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Sword-wielding robot beats Japanese master samurai

Going toe-to-toe (or sword-to-sword) with Isao Machii, let alone beating him, is no simple task -- robotic exactness or not.

By
Brooks Hays

KITAKYUSHU, Japan, June 7 (UPI) -- Engineers in Japan have built an industrial robot capable of perfectly executing the moves of a samurai master. In a recent exhibition, the robot, named Motoman-MH24, out-dueled its teacher Isao Machii (an actual samurai master).

Researchers at Yaskawa Electric Corporation trained their sword-wielding creation to slice and dice with the precision of Machii, essentially uploading the master's human genius onto the robot's software. In a recent video released by the company, Motoman can be seen bisecting fruit with one fell swoop of the katana.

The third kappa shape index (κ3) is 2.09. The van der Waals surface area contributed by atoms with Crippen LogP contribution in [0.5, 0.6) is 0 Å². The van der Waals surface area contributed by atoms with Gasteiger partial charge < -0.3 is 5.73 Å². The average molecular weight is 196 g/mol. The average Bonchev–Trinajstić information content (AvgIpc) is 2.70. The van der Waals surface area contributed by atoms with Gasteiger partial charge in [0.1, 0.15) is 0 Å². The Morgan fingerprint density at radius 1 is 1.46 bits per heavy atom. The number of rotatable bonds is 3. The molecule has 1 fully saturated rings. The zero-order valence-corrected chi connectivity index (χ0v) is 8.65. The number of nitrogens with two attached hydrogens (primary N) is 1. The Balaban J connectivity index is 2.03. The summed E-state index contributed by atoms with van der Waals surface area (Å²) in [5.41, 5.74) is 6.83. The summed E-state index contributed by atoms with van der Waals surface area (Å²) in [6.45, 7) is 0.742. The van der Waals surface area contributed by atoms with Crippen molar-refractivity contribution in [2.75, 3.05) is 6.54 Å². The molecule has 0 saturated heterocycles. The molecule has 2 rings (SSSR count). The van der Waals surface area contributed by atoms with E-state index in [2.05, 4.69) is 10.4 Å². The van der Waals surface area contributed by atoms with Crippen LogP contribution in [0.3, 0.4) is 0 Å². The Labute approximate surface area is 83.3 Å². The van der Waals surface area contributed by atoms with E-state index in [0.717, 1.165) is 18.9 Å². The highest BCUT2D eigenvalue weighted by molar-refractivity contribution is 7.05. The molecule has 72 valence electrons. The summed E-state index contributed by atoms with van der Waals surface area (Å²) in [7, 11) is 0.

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Researchers tracked Machii's movements the same way video-game makers film and copy the athletic moves of pro athletes.

Going toe-to-toe (or sword-to-sword) with Machii, let alone beating him, is no simple task -- robotic exactness or not. The Japanese swordsman holds a number of sword-related world records, and is able to slice a fried shrimp in two as it flies 80 miles per hour through the air.

The Singularity may still be a way off, but robots are quickly acquiring skills -- some frightening (sword-fighting), some welcomed. Robots have recently demonstrated their ability to cook, repair themselves and best table tennis champions.

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